Weathering the Storm: The Failure of FEMA and Big Government

by Noelle Rutland, Age 17
Submitting Teacher: Sarah VanDuyne

"Last night, we showed you the full force of a superpower government going to the rescue." On September 1, 2005, MSNBC anchor Chris Matthews in a now infamous quote reported favorably on the federal government's response to Hurricane Katrina. In the weeks that followed, as the "full force" of the federal government was revealed to be little more than chronic mismanagement, and thousands of Katrina victims were left stranded without food or water, the quote became an ironic testament to the failures of big government to cater to the needs of the people.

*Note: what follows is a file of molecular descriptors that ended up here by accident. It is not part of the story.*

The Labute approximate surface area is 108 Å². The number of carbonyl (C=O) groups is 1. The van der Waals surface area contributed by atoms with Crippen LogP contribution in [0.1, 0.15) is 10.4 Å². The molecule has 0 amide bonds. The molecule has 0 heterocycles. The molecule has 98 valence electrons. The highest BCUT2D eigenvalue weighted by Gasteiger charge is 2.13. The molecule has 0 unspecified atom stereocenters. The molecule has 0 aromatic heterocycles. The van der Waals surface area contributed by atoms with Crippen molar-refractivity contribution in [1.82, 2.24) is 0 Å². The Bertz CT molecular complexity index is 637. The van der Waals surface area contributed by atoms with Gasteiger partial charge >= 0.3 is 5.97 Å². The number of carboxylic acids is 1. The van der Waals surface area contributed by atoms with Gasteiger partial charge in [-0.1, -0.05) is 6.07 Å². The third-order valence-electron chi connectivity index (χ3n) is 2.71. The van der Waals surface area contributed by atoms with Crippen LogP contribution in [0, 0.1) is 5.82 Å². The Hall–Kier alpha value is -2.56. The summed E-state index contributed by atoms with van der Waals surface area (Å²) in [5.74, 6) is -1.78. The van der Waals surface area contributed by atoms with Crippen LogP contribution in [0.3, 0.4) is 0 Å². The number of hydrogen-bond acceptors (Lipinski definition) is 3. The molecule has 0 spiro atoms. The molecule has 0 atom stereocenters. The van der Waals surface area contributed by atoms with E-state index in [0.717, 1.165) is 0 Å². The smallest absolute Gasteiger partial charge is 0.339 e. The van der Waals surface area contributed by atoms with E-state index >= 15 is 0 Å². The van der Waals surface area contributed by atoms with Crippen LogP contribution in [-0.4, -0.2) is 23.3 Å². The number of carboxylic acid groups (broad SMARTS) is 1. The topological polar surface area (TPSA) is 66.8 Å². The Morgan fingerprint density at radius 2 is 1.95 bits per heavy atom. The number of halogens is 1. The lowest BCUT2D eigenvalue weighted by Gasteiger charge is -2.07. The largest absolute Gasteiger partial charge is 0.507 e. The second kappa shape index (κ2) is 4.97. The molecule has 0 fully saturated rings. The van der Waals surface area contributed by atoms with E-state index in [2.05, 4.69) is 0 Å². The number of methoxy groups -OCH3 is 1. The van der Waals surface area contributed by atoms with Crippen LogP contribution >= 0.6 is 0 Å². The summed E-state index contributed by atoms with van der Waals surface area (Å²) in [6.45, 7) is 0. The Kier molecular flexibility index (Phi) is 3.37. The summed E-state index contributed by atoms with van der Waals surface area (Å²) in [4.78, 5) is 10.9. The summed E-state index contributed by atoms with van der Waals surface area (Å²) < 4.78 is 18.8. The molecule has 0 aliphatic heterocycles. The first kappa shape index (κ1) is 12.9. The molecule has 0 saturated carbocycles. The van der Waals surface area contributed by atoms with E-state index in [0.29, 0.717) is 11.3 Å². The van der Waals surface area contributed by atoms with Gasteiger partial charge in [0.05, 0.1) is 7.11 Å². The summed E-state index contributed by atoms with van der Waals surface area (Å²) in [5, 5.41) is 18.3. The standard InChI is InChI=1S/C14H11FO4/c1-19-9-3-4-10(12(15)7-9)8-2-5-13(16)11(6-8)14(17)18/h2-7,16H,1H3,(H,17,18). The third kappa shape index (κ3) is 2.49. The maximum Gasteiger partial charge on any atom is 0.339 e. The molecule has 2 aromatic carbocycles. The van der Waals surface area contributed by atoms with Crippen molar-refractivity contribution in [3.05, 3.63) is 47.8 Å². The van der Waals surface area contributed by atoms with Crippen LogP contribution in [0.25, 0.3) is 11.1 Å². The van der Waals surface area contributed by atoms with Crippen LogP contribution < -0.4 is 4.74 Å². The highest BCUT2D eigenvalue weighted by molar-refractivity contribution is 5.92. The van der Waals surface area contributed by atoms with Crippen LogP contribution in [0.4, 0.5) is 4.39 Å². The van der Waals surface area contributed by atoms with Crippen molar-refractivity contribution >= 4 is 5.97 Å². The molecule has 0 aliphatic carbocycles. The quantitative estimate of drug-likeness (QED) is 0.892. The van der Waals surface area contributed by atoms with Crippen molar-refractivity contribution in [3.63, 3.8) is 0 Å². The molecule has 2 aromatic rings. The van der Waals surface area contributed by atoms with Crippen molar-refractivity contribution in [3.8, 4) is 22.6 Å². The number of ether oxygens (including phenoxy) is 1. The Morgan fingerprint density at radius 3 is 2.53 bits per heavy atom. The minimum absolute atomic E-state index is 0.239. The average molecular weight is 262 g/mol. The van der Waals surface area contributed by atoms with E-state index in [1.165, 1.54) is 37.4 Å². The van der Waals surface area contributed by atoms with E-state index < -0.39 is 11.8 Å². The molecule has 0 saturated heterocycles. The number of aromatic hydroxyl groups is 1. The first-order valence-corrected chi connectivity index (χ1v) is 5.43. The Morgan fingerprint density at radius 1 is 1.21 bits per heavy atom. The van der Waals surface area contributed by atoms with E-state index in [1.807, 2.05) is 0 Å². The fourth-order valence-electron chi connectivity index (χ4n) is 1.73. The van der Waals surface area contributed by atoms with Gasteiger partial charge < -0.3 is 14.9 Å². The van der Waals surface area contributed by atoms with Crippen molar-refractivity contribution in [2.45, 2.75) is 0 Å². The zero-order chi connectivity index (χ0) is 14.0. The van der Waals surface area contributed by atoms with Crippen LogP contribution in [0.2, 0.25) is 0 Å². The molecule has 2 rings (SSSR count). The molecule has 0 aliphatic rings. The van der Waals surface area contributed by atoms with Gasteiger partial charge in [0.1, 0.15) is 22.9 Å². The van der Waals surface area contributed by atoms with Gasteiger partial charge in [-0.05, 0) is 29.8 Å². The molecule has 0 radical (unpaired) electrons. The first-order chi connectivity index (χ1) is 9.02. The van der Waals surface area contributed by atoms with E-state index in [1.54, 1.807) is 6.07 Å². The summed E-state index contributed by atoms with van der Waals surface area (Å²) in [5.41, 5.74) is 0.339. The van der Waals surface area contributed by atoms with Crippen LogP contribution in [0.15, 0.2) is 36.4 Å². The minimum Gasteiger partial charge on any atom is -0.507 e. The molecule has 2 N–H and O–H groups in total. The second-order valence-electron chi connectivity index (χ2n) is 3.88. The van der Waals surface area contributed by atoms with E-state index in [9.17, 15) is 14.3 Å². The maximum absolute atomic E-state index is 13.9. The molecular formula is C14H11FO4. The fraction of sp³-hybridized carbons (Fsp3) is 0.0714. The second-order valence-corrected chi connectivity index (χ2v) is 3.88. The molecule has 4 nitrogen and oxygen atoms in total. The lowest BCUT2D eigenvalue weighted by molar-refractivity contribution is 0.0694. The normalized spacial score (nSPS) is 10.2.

The myth of the "superpower" government as a champion for its constituents has pervaded American culture. Spurred on by an unfounded confidence in their own abilities and in the abilities of the national government as a whole, politicians provide eager voters with reassurances that more consolidation of power at the federal level will allow for increased benefits and more efficient operating. In his TV special "No They Can't", John Stossel debunks this notion. Stossel recounts the failure of overly ambitious federal programs such as HeadStart, the TSA, and NASA. He points out the tendency of such programs to become swamped in bureaucracy, and provides a revelation of one commonly overlooked truth: Where government fails, individuals succeed. There is no better example of this phenomenon than the aftermath of the Hurricane Katrina disaster.